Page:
Line tangent to an elipse given one point

In summary: the gist of it is that you can find the point of contact by drawing a triangle with a right angle that has a base of x_1/a and height y_1/b, and then finding the angle between the base and hypotenuse, and the angle between the hypotenuse and the line joining the center of the circle and the contact points.
  • #1
thursdaytbs
53
0
Write the equations of the tangent lines from (3,0) to x^2 + 2y^2 = 6

Anyone have any idea? I've graphed it but i still have no clue where it's tangent to the elipse.
 
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  • #2
thursday,

What do you know about a curve at the point where a line is tangent to it?
 
  • #3
Okay, I'm in Precalculus Honors, and have not learned about Derivatives yet, and this is an extra credit problem.

I've gathered that you must find the derative of the curve at the point of tangency, and that is the slope of the line. I'll google some more, but any help?
 
  • #4
thrusday,

Well...if you were given this problem before you've learned how to differentitate then there must be some other way to do it. Of course you can find the slope of a line that's tangent to a circle without calculus, so maybe you can with an ellipse too. Although it'll probably be a lot messier!

I'm not sure that this works, but if you draw lines from the two foci of the ellipse to a point on the ellipse it looks as though the line that bisects the angle they make at the point might be perpendicular to the tangent line. Do you know whether that's true? If not, can you figure out whether it's true?
 
  • #5
Can you find any easy to detect differences between:

A line not intersecting the ellipse
A line tangent to the ellipse
A line intersecting the ellipse, but not tangent to it

?
 
  • #6
The ditto the teacher handed out to us was not his. A previous teacher had made it, and people were asking about it today, and for him to help us with it. He put it on the board, looked at it, and said - forget it, omit it. although he said he may give extra points for it solved.

Hurkyl - I don't understand what you're asking. If I'm able to detect the differences between those three situations? I suppose I can, by just graphing and seeing?
 
  • #7
That's one way to do it. I'm hoping you can find a less subjective method, though.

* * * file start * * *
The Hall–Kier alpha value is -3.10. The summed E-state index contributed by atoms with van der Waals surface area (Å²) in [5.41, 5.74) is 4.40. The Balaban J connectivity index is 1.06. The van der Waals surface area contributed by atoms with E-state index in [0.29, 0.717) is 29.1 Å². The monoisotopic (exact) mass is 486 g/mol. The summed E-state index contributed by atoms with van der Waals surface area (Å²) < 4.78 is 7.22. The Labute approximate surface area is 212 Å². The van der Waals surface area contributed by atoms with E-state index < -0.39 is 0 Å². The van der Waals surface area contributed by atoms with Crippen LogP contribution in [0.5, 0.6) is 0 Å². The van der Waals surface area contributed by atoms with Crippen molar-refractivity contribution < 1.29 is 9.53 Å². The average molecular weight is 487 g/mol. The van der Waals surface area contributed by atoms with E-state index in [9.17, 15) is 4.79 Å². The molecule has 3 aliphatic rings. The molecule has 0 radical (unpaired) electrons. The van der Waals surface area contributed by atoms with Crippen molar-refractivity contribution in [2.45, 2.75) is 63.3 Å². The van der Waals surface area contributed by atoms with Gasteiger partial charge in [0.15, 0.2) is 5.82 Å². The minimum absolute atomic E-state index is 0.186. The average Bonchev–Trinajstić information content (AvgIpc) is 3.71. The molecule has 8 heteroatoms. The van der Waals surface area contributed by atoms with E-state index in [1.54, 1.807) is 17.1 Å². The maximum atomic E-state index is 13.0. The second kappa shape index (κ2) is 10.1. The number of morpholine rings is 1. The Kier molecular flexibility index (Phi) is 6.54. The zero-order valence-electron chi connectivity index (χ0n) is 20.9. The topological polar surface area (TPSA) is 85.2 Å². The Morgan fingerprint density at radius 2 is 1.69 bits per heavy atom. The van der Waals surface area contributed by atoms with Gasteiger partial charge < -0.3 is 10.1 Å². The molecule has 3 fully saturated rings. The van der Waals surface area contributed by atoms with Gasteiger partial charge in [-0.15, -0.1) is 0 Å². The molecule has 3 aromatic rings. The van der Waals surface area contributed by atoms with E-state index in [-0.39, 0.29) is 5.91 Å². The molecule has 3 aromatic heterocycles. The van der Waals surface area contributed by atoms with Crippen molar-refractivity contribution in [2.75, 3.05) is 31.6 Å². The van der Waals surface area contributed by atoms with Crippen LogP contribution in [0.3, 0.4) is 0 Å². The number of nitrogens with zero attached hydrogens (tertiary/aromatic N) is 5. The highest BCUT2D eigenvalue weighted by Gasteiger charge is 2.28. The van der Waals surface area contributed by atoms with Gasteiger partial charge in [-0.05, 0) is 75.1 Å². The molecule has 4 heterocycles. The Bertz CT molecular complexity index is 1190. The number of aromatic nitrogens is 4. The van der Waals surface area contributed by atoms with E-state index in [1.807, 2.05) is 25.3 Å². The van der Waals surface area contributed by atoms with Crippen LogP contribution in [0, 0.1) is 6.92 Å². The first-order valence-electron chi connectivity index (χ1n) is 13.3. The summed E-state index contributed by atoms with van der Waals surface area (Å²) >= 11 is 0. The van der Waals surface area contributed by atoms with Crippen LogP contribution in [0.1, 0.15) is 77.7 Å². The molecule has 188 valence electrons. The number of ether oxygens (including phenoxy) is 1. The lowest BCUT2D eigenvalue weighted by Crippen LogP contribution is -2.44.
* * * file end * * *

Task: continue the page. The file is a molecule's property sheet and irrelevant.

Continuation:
• #8
Given a formula for an ellipse, [tex]{x^2\over a^2} + {y^2 \over b^2} = 1[/tex] and a point [tex]Q(x_1,y_1)[/tex] outside of the ellipse, to find the point of contact [tex]P(x, y)[/tex] on the ellipse:

There's an intuitive solution and a solution using differentiation.

I'll show you the differentiation version and then show you it is equivalent to the intuitive one.

Here goes the differentiation version:

let [tex]u={x\over a}; v={y\over b}[/tex],
then [tex]u^2 + v^2 = 1[/tex] and it is a formula for a circle of unit radius.

You can parametrize this and say that
[tex]u = x/a = \cos t[/tex], and
[tex]v = y/b = \sin t[/tex].

and you get [tex]x = a \cos t[/tex] and [tex]y = b \sin t[/tex].
Thus [tex]P=(a \cos t, b \sin t)[/tex]
The vector along the tangential line at P is parallel to [tex]{dP\over dt} = (-a \sin t, b \cos t)[/tex].
Thus the cross product [tex](Q-P) \times {dP\over dt} = 0[/tex]
Thus
[tex](x_1-a \cos t) b \cos t + (y_1- b \sin t) a \sin t = 0[/tex].

Now divide the both sides by [tex]ab[/tex] and you get
[tex](x_1/a - \cos t) \cos t + (y_1/b - \sin t) \sin t = 0[/tex],

or

[tex]{x_1\over a} \cos t + {y_1\over b} \sin t = 1[/tex], since [tex]\cos^2 t+\sin^2 t = 1[/tex]

Now define D as
[tex]D^2 = u_1^2 + v_1^2[/tex], where [tex]u_1 = x_1/a[/tex] and [tex]v_1 = y_1/b[/tex]
and also define
[tex]\tan\theta = v_1/u_1 ; \cos\theta = u_1/D ; \sin\theta = v_1/D[/tex]

and also define [tex]\cos\phi = 1/D[/tex]

Then the equation is
[tex]u_1 \cos t + v_1 \sin t = 1[/tex],
or
[tex]D (\cos\theta \cos t + \sin\theta \sin t) = 1[/tex],
or [tex]\cos(\theta-t) = 1/D = \cos\phi[/tex].

so you get

[tex]\theta - t = \pm\phi[/tex],

or [tex]t = \theta \pm\phi[/tex], where [tex]\theta = \arctan(1/D)[/tex] and [tex]\phi = \arccos(v_1/u_1)[/tex].